You can also add cranberry sauce to sandwiches. “It’s high in health-boosting vitamins C, K and A,” says Jane.

Be a nutcracker

Don’t just buy bags of whole nuts during the festive season, keep them on your shopping list all year round.

They’re packed with healthy fats and nutrients, and are far better for you than packs of salted, flavoured peanuts. Having to crack the nut before you eat it is a perfect way to keep portion size under control – and it can also provide you with a great tension release!

Embrace your loved ones…

Literally. With the mistletoe hanging, Christmas is spent doling out more hugs than ever as we spend time reconnecting with extended family – and it seems the personal touch has benefits that mean we should stay touchy-feely all year around.

According to scientist and author Dr Paul Zak (otherwise known as Dr Love), hugging is a simple way to keep the happiness hormone oxytocin flowing, which helps to reduce cardiovascular stress and improves immune system performance.

Just ‘be’

All year we are slaves to to-do lists dictated by our work schedules and the endless number of tasks we need to get done, says Angela.

“At Christmas, even if only for a few days, we can slow down, switch off from work and are able to simply ‘be’.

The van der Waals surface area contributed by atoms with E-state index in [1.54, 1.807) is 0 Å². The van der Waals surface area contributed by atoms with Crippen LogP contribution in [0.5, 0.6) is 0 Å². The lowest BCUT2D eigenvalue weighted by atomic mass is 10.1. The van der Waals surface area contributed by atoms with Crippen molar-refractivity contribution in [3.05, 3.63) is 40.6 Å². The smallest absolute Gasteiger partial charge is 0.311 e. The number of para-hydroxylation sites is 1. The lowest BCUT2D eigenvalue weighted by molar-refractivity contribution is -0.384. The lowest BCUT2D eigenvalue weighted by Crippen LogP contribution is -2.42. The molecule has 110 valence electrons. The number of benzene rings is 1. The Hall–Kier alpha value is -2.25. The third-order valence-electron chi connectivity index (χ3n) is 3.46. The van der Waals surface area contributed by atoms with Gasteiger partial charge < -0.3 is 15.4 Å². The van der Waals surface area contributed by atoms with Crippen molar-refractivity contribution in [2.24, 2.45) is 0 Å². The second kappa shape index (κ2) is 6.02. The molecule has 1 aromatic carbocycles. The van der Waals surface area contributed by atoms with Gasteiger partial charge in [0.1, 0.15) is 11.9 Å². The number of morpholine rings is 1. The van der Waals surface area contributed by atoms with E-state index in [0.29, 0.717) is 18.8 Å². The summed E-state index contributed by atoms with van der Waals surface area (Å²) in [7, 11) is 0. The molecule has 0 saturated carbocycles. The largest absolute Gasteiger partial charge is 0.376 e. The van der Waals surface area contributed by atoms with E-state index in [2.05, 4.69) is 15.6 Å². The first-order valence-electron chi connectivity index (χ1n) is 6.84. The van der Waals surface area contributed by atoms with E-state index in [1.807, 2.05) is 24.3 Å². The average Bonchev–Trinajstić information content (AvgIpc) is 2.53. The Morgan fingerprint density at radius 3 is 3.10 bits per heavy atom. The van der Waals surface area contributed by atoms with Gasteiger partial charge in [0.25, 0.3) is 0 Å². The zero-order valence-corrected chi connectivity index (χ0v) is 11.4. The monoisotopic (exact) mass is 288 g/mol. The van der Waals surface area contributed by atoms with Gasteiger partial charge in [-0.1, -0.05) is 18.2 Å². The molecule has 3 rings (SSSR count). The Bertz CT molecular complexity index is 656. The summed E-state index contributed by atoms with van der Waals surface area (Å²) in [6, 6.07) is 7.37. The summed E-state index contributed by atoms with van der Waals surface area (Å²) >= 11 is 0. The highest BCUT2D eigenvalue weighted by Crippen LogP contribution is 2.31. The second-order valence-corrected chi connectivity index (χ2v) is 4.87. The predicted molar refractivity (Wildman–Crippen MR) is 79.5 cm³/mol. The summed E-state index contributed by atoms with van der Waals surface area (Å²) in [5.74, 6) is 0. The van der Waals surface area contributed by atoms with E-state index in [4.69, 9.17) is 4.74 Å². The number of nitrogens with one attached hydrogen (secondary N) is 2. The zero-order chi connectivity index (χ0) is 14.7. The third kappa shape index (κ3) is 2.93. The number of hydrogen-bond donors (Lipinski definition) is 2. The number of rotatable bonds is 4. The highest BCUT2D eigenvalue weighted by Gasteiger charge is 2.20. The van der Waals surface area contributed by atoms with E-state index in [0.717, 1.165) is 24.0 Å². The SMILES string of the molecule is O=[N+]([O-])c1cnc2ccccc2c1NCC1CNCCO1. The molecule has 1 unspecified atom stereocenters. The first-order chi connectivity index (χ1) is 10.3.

“There is a lesson here for us all. Carve out an hour or so to just ‘be’ every week, and give your brain a chance to switch off.”


“Giving is one of the things in life that is mutually beneficial,” says Angela.

“The recipient feels great and the giver does too.” Apparently kindness changes our brain chemistry. It boosts levels of dopamine and serotonin, which are chemical messengers involved with positive emotions.

It also produces mood-boosting oxytocin and endorphins.

“The Christmas period sees many of us donating food to food banks or our time to local charities, and this is ­something that can be continued throughout the year to benefit others who are in need and give you a sense of satisfaction,” Angela adds.

Walk and talk

“The annual family post-Christmas lunch stroll is a great opportunity to grab a quiet conversation with loved ones, take in the sights, breathe fresh air and burn off the trifle,” says Angela.

“Making this a regular event, perhaps every weekend, is a great way to stay connected, keep fit and notice the changes as the seasons progress.”

Have a bit of faith

Attending a church, mosque or synagogue can have a positive long-term effect on mental health, according to a US study.

Scientists found that men and women aged 40 to 65 years old who attend church or other houses of worship, cut their risk for mortality by 55%.

Set goals

Although many resolutions fail before the end of January, thinking about possible health improvements after Christmas is a good thing. But, say experts, focus on specific goals rather than vague resolutions.

Resolving to just ‘get fit’ can mean
you never really know if you’ve
actually achieved what you set out to do. Deciding to work out three times a week, however, is an actionable, trackable goal.

Engage more

“We are brilliant at engaging with loved ones over the festive holidays,” says Angela. “Sharing laughs, hugs and stories with those close to us is a perfect way to relax. But as soon as the daily routine kicks back in we can often forget how good it feels to spend quality time with family.

“In 2019, aim to create more space in your life to socialise with others, share meals or even simply call those you might not see until next Christmas.”